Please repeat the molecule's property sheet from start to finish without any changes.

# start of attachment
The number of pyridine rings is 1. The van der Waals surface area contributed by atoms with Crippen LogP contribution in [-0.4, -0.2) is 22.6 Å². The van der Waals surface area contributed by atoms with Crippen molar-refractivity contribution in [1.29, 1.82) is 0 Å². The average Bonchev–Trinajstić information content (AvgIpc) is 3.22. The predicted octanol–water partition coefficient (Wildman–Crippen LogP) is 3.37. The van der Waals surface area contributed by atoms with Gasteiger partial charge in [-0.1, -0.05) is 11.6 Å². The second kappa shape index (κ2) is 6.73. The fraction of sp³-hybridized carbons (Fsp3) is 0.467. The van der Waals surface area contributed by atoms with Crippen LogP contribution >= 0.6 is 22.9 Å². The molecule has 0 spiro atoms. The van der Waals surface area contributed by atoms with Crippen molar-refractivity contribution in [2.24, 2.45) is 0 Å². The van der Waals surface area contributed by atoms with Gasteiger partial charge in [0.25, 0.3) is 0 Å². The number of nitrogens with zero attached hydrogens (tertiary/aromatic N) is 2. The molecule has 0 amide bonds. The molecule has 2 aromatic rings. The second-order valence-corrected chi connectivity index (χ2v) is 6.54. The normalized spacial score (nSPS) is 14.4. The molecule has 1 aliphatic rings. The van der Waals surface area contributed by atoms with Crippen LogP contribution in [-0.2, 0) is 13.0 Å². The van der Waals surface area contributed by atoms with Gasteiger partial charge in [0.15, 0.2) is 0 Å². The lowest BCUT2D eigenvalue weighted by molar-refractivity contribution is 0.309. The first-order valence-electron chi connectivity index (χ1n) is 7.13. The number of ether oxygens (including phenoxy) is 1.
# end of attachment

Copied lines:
The number of pyridine rings is 1. The van der Waals surface area contributed by atoms with Crippen LogP contribution in [-0.4, -0.2) is 22.6 Å². The van der Waals surface area contributed by atoms with Crippen molar-refractivity contribution in [1.29, 1.82) is 0 Å². The average Bonchev–Trinajstić information content (AvgIpc) is 3.22. The predicted octanol–water partition coefficient (Wildman–Crippen LogP) is 3.37. The van der Waals surface area contributed by atoms with Gasteiger partial charge in [-0.1, -0.05) is 11.6 Å². The second kappa shape index (κ2) is 6.73. The fraction of sp³-hybridized carbons (Fsp3) is 0.467. The van der Waals surface area contributed by atoms with Crippen LogP contribution >= 0.6 is 22.9 Å². The molecule has 0 spiro atoms. The van der Waals surface area contributed by atoms with Crippen molar-refractivity contribution in [2.24, 2.45) is 0 Å². The van der Waals surface area contributed by atoms with Gasteiger partial charge in [0.25, 0.3) is 0 Å². The number of nitrogens with zero attached hydrogens (tertiary/aromatic N) is 2. The molecule has 0 amide bonds. The molecule has 2 aromatic rings. The second-order valence-corrected chi connectivity index (χ2v) is 6.54. The normalized spacial score (nSPS) is 14.4. The molecule has 1 aliphatic rings. The van der Waals surface area contributed by atoms with Crippen LogP contribution in [-0.2, 0) is 13.0 Å². The van der Waals surface area contributed by atoms with Gasteiger partial charge in [0.15, 0.2) is 0 Å². The lowest BCUT2D eigenvalue weighted by molar-refractivity contribution is 0.309. The first-order valence-electron chi connectivity index (χ1n) is 7.13. The number of ether oxygens (including phenoxy) is 1.